In this YA novel, a high school boy’s life changes after an ominous prediction and his meeting a mysterious new girl.
Jaden Miller isn’t looking forward to starting his sophomore year. He misses New York City, where he lives during the summer with his dad. He hates Duncan, “the lamest town anywhere,” in the swampy mud of Gulf Coast Louisiana. It’s little consolation that he happens to be a cool, popular kid: a varsity lacrosse player, tall and built, with the hottest girls in school vying for his attention. His first day of school, however, offers surprises. Madam Marian, silent proprietor of the Stop-N-Shop, actually speaks to him: “Someone dear to you, boy, will die within the year.” And at assembly, he sees a beautiful dark-haired girl with scratched, bloody hands whom no one knows. Jaden becomes increasingly obsessed with tracking her down; he can’t discover her name, but he finds little tokens: a “dandelion…clinging by a piece of tape to the bottom of her desktop, and…another, on the floor, close to my feet.” Are his mysterious encounters with a red fox and mourning dove somehow related? Why are flowers going missing? Jaden’s cool status is threatened as he pursues his obsession to a final, dramatic confrontation at the bayou’s supposedly haunted Duncan Shipyard. In her remarkably accomplished debut novel, Gragg, a high schooler, skillfully combines a truly spooky ghost story with a coming-of-age tale. Jaden defies expectations of the cool kid/jock, showing sensitivity and empathy: “Sometimes—well, most of the time—losers are actually decent guys, more decent than the dudes on the lacrosse team.” Observing a dandelion clock, he muses: “All plants have a pattern, a beautiful pattern, if you just look.” Gragg effectively builds mystery and suspense, while keeping things moving at a decent pace and making excellent use of her setting. A framing story—Jaden as a middle-aged man recalling the whole story—seems out of place, and some elements, such as the girl’s continued invisibility in such a small school, challenge credulity. Still, with a writer this young, readers have a lot to look forward to.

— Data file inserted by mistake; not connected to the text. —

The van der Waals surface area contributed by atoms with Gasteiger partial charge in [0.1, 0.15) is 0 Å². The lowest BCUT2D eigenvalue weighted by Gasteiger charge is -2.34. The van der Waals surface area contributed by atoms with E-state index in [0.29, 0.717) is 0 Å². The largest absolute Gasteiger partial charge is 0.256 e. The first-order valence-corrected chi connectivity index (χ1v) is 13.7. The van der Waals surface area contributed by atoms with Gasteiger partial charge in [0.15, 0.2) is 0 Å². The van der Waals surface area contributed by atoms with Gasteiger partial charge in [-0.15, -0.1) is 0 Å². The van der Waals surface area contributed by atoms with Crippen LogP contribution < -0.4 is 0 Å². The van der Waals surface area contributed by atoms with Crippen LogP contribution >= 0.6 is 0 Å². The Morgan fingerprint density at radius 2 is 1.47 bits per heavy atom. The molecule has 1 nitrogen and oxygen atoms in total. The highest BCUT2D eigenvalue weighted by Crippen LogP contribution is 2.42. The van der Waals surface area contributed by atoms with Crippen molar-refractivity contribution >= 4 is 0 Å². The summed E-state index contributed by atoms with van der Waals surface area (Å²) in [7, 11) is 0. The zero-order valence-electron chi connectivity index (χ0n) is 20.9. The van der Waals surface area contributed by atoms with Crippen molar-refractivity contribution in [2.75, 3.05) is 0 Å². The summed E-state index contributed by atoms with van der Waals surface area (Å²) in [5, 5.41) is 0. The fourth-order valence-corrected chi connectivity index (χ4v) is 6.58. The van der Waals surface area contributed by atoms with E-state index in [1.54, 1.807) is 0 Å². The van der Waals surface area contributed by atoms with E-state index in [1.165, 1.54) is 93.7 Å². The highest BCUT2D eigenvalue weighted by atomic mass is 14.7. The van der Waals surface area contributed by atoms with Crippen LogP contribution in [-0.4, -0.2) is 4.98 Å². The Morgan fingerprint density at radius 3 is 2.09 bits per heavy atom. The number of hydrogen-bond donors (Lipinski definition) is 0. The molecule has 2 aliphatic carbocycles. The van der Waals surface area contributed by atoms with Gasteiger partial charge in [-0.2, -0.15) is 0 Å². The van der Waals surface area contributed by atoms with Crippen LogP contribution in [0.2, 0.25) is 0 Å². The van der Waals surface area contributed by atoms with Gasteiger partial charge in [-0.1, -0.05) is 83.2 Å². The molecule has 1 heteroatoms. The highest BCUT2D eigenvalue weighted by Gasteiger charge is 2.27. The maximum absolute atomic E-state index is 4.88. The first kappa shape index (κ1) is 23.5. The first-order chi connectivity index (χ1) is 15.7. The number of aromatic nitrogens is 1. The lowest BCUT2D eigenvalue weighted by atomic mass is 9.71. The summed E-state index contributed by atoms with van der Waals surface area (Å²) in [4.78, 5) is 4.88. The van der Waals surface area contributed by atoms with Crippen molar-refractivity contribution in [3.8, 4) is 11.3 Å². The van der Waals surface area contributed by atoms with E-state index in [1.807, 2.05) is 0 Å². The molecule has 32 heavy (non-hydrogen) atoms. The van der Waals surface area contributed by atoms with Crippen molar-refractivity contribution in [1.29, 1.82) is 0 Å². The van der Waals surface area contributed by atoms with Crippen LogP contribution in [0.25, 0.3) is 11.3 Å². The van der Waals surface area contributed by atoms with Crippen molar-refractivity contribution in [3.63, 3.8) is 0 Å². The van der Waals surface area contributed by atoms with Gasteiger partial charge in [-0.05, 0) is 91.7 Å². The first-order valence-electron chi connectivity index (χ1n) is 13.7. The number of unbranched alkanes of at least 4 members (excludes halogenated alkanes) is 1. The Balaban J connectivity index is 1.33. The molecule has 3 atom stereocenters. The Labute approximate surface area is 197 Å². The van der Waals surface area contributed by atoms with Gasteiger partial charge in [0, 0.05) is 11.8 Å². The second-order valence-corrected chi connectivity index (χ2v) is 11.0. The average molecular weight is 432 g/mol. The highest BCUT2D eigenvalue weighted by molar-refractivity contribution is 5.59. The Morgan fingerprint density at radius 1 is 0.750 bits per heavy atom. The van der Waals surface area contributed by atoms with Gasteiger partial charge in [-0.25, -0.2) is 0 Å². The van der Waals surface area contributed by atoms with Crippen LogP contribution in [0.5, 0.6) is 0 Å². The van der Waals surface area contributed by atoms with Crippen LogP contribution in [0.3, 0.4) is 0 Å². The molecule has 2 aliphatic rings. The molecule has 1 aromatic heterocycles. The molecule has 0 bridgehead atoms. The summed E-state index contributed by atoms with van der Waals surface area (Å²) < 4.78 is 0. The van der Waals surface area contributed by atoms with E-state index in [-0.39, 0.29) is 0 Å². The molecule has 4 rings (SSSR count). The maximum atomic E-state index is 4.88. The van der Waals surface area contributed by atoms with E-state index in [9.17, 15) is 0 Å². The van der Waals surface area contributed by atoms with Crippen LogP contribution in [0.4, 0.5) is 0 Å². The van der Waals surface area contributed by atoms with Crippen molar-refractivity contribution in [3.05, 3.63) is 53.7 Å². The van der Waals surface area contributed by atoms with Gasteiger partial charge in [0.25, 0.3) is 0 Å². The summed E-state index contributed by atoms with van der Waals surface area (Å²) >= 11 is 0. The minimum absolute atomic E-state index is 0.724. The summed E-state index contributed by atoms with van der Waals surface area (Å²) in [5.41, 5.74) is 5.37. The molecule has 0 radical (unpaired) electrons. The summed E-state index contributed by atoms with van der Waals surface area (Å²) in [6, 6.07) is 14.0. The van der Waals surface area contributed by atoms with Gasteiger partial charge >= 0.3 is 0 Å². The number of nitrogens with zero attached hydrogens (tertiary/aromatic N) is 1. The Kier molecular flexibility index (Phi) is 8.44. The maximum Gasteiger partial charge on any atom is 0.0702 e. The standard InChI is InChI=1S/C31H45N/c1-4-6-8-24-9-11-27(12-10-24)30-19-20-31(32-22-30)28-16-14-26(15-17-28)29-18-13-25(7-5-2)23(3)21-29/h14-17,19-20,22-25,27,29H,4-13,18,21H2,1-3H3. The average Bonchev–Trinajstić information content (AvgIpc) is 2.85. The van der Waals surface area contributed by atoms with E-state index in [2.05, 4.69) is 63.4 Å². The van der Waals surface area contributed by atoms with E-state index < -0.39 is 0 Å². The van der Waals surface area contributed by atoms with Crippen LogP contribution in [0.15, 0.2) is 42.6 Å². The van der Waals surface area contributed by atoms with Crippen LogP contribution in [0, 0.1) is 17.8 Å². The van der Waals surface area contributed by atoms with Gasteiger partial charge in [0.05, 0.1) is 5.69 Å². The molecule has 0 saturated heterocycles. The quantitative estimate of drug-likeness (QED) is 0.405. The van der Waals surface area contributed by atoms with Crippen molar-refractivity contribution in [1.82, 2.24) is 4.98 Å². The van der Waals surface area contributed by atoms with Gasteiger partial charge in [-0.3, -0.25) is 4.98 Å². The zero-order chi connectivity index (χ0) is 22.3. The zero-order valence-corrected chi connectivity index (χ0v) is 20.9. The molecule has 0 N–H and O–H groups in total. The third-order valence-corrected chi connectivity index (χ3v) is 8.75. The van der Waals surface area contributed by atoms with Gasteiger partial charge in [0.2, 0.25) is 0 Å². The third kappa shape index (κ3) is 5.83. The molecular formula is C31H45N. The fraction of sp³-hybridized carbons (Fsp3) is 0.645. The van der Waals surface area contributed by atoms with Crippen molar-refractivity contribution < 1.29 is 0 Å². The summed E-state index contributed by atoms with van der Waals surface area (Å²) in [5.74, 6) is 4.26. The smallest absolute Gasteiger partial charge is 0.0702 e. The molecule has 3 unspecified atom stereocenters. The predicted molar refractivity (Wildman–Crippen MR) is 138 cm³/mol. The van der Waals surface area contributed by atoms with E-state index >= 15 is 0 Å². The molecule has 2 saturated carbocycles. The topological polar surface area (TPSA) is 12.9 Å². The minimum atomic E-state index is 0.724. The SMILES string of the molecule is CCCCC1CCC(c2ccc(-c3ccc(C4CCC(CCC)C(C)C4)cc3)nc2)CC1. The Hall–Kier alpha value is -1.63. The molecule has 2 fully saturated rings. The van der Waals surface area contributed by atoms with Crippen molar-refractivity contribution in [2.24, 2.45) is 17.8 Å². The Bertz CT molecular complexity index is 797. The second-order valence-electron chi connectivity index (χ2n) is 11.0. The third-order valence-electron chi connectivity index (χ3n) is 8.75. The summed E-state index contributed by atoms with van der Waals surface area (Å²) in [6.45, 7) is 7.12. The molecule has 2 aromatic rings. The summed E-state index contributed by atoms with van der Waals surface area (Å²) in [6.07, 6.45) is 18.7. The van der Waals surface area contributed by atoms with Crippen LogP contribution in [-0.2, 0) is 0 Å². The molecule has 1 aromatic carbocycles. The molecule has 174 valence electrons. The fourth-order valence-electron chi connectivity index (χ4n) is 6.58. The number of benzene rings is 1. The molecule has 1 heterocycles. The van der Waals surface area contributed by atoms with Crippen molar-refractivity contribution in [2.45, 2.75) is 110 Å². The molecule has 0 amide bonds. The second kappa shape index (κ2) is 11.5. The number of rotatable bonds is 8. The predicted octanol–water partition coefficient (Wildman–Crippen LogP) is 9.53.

Multilayered, resonant and intriguing.